The Count, normally the merriest of men, was in a melancholy humor. He had endeavored to pitch for the Giants against the Cubs a few hours earlier, but he was so enfeebled by an overnight attack of influenza that he was able to survive only five lamentable innings, during which a succession of Chicago line drives sailed to the outfield fences unimpeded by the cyclonic currents of Candlestick Park. With typical bravado, The Count had promised to vanquish the Cubs without a run. At the time of his departure they had scored five.
The Count is not one to brood over defeat, but he was displeased with his recklessness. Why had he not pleaded illness and skipped this unfortunate turn on the mound? Now he sat in the kitchen of his sparsely furnished new house, hard by the Pacific Ocean, reflecting on his folly and fending off recurrent seizures of nausea. Happily, his pal Henry, a large and rumpled quasi-sheepdog, was there to distract him. The Count reached for a baseball on the table and tossed a slider into the living room for Henry to field. The Count could flip a coin and, as they say in baseball, it would "do something." When the dog returned with the ball clamped between his teeth, a visitor observed that it was autographed. Indeed, The Count explained, it was signed by none other than Johnny Bench, the Cincinnati slugger. Bench had been The Count's 200th strikeout victim last season, The Count said, and the famous catcher had obliged by autographing the offending ball. The guest was taken aback. Should such a valuable memento be entrusted to the keeping of a large and playfully destructive dog?
"The way I look at it," The Count replied, "I'll probably strike Bench out a million more times, so I can always get myself another ball." He laughed, his spirits rising, the tumult in his tummy subsiding. The Count had struck again.
John Montefusco, a pleasant, relatively uncomplicated, frizzy-haired, not entirely immodest 26-year-old from the New Jersey coastal hamlet of Keansburg, was playing his role again. The Count is his braggadocio public self, a sort of alter-egomaniac. Remove the title—the Count of Montefusco, as in the Count of Monte Cristo—and what remains is an extravagantly talented right-handed pitcher in only his second full season of major league baseball. But it is as The Count that he is the darling of the Bay Area, a veritable franchise-saver who, in the view of friend and foe alike, is the most refreshing personality to play baseball in a long time.
"He's brought new life to the game," says Charlie Hough, the Dodger pitcher. "The characters in baseball aren't like they used to be."
"I think he's got a good thing going for him with his talk," says Hough's teammate Don Sutton. "I commend him for it. It adds a little excitement to the game, � la Dizzy Dean. He's good for baseball. He's good for that city. San Francisco needed someone like him."
That is a sentiment with which The Count heartily concurs. "This city was made for me," he says. "It's a class place, and I've got class." San Francisco has long enshrined its eccentrics, and The Count is rapidly ascending to the pantheon, joining such sainted characters as Joshua Norton, the self-proclaimed "Emperor of the U.S. and Protector of Mexico," who roamed the city streets from 1860 to 1880 wearing a naval coat complete with epaulets; Mammy Pleasant, the ex-slave boardinghouse proprietor, practitioner of swampland voodoo and all-around mysterious figure from 1850 to 1880; Jimmy Rolph, San Francisco's mayor in the 1920s, who was known as Sunny Jim because of his I-love-everybody disposition; and Lefty O'Doul, the loquacious, natty man-about-town who was Joe DiMaggio's minor league manager on the San Francisco Seals. The Count's drawing power with a recuperating franchise is unquestioned. On the chilly Friday night of April 23, only 3,500 tickets had been sold in advance for a game against the Pirates. Then it was announced that Manager Bill Rigney had altered his pitching rotation so that The Count would start that evening. The game drew 15,621, a laudable turnout in a municipality whose public transportation system had been halted by a strike of city workers.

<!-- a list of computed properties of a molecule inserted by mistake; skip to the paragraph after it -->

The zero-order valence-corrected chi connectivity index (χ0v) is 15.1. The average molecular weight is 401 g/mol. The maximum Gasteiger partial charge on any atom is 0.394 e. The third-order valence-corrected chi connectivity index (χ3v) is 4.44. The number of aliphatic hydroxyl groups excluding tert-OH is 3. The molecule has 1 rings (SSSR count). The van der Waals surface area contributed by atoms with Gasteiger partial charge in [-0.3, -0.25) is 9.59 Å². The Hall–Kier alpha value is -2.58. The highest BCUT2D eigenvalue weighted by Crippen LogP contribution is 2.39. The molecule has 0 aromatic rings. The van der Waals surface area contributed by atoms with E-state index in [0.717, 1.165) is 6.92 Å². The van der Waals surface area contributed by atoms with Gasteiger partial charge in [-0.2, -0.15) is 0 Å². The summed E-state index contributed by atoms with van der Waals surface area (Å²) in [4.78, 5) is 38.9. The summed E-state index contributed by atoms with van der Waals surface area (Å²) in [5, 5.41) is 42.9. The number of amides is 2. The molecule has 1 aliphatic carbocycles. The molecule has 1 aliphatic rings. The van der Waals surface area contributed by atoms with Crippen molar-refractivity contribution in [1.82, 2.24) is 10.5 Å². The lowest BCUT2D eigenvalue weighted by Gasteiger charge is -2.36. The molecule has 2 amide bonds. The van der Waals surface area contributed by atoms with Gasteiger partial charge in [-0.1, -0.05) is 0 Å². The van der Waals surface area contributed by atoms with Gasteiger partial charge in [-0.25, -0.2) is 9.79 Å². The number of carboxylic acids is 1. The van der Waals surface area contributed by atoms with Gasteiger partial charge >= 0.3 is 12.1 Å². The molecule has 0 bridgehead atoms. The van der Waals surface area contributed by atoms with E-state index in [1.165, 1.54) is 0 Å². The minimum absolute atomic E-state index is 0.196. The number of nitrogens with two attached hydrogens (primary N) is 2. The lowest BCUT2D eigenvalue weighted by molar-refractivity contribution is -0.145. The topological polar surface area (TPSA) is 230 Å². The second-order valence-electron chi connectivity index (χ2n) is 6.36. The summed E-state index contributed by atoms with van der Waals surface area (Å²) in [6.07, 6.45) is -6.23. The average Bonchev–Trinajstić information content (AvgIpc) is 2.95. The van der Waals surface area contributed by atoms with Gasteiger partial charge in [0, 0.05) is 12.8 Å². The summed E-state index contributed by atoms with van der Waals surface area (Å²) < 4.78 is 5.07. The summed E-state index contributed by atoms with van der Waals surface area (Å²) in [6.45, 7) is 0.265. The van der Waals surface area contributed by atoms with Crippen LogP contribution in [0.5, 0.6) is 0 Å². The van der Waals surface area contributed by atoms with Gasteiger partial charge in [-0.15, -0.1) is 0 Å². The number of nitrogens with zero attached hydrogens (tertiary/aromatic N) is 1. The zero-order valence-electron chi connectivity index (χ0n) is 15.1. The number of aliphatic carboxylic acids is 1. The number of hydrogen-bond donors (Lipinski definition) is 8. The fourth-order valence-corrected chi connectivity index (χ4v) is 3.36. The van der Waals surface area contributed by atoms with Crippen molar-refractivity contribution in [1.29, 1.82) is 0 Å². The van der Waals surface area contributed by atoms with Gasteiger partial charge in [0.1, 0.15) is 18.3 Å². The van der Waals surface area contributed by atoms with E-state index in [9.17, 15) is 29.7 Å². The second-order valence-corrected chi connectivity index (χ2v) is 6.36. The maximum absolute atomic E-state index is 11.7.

That The Count is also good for baseball seems equally beyond dispute. "All he has to do is win and he'll create as much excitement as Dizzy Dean did," says Carl Hubbell, the Hall of Famer who is now director of player development for the Giants. "He has the same kind of flair. He makes things happen—like Dean. I never saw Dizzy pitch a dull game. Baseball needs people like that."
To warrant comparison with OP Diz, The Count needs more than mere garrulity. And he has it. He won 15 games last year, struck out 215 in 244 innings and was named the league's Rookie of the Year. After his first 11 starts this season, he had a 6-3 record and a 2.22 ERA—with shutouts in his last two games—on a team 11 games below .500.
The Count won the first major league game he ever pitched, going the distance on Sept. 3, 1974 against the Dodgers after relieving starter Ron Bryant in the first inning with nobody out and the bases loaded. For good measure, he hit a home run in his first official big-league at bat. This noteworthy debut was a proper climax to a rise from the lower minors so swift that it astonished everyone—except The Count himself.